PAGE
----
I woke up to cloudy skies and rain hovering offshore, over the Pacific. The forecast for the area indicated that any rain should be moving out by about 11:30AM and there would only be a 20% chance of rain after that. I'm flexible, so I waited. I listened to the morning service from the Spring Arbor Free Methodist Church. I showered. I packed. I took my time getting ready and it was only 10:30AM. It still hadn't rained in Hoquiam…and really didn't look like it would. I decided to head out for a late breakfast, figuring by the time I was done eating any threat of rain would surely have passed.
I got out my trusty smart phone and started searching for places that would have brunch or breakfast. The first one that caught my eye was a place called The Blue Bacon Restaurant and Lounge. WHAT!? Any place that had the word BACON in the name of the restaurant had to fantastic. It was just a few miles down the road so I packed up and headed out. I quickly learned that BEACON and BACON look really similar on my phone screen. The Blue BEACON Restaurant and Lounge was what I found…and it was clearly a dive. I decided to risk it. I'll spare you the details…it's sufficient to let you know the omelette was not the best I've ever hard, nor was it the worst I've ever had. The texas toast was slathered in real butter and was delicious. If you're ever in the Hoquiam area and feeling adventurous…and maybe a little lucky…feel free to stop in at the Blue Beacon…their bacon was actually pretty good.
By the time I got back to Black Max, it was about 12:05PM…and it was almost sprinkling. Just enough to be noticeable. Bugger. I hit the road and it actually didn't do much more than spit at me all the way from Hoquiam down to the state line…and that's when the coastal highway turned on me. You would think that after 7 years of riding a motorcycle, I would have come to understand that a 20% chance of rain means you're bound to get rain. If there was a 20% chance of something good falling out of the sky, like gold coins or puppies, nothing would ever happen. But with rain and a motorcycle, 20% might as well be 100%.
Just after 2:00PM, as I rounded the bend where 101 meets the Columbia River as it dumps into the Pacific, the coastal "drizzle" started. It's not really rain, it's not really mist. It's just wet…which, I guess, makes it rain. To make it more fun, traffic was backed up on the bridge heading into Astoria, Oregon. So, I inched along, damp and disheartened. If I'd had my wits about me, I'd have read the signs at the end of the bridge, put my liberal arts education to good use, and taken US-30 out of Astoria and directly to Portland. Instead, I took 101 all the way down to Tillamook. A ride that normally should have only taken about 90 minutes. It took almost 3 hours…and it "rained" the entire time. Traveling 101 when it's raining would probably have been bad enough. It was cold, only about 60 degrees, and the wind was blowing pretty fiercely on the parts of the highway that actually got close enough to the coast where you could see the ocean. The kicker is that it was Sunday. The day when everyone who headed to the coast for the weekend was now heading home. That's why traffic was backed up over the bridge. That's why the normal 3 minute trip through Seaside took almost 30 minutes. By the time I got to Tillamook, I had been sitting on Black Max for almost 4 hours without a break.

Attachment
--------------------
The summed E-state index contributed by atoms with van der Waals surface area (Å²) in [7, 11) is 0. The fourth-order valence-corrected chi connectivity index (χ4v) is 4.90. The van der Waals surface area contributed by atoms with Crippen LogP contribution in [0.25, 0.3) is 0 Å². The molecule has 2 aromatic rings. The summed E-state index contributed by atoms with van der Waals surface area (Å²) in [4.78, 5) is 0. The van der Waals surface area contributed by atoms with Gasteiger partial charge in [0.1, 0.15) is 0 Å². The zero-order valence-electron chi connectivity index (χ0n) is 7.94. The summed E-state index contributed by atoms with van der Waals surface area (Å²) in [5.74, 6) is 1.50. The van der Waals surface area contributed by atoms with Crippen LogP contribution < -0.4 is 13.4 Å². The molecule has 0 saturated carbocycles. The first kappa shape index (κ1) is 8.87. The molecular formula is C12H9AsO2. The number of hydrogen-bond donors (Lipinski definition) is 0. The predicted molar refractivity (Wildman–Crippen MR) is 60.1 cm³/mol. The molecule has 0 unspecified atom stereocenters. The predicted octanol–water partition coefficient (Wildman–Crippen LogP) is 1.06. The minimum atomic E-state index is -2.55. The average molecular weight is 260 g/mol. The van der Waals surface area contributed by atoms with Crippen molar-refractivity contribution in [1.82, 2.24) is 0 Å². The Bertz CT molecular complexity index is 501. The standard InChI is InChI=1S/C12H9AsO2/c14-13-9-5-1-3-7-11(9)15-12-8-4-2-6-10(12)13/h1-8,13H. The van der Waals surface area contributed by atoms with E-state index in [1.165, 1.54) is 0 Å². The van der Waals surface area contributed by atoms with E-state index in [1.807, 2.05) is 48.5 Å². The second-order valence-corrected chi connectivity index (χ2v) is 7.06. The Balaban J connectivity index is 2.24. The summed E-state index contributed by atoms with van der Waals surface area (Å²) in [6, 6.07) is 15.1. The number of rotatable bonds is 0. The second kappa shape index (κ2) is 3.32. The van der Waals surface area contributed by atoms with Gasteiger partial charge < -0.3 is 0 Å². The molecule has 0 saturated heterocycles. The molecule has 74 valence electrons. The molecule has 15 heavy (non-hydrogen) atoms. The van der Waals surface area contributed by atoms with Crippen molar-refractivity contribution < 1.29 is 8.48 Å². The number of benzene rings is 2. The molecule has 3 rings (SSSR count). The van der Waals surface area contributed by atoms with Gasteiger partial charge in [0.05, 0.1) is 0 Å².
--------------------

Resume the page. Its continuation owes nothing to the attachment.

My original plan had been to stay on 101 all the way down to Lincoln City and then head east to Canby, to my aunt and uncle's place. The decision to take a left on 6 and head east early was not a difficult one to make.
The ride up through the Tillamook National Forest actually redeemed the day. The rain quit almost as soon as I moved away from the coast and within a few miles I was out of the danger zone. Highway 6, through the forest, is a beautiful ride. The only thing that could have made it better would have been to have the sun shining…but after 3 hours of rain, I wasn't going to complain about the dry conditions even if it was overcast. I somehow managed to find a break in traffic and the first 30 miles of the ride were spectacular. I had the mountain highway practically to myself. It was only as I was exiting the National Forest that traffic once again picked up and stayed heavy all the way to Canby.
As I rode out of the Oregon Coast Range, the overcast skies lightened and the air temperature had warmed up to around 75. By the time I got to Portland I was almost dry.
If it hadn't been for the rain today, I'd have probably actually been a little disappointed that the coastal highway doesn't really run along the shore up here. It's coastal in the sense that you're near the coast. There are only a few places where you actually get to ride close enough to the shore to see the ocean. However, having the forest between the highway and the ocean helped protect me from the wind and even some of the rain. So I welcomed those tall trees anytime I was riding through them. The ride through the Tillamook National Forest was definitely the silver lining in what could have been a completely miserable day.
I'll be hanging around Canby until Wednesday, when I'll head back to the coast…crossing my fingers and hoping for sunshine. :)
|The route I planned|
|The route I took|
|3,424 miles...just a few more to go|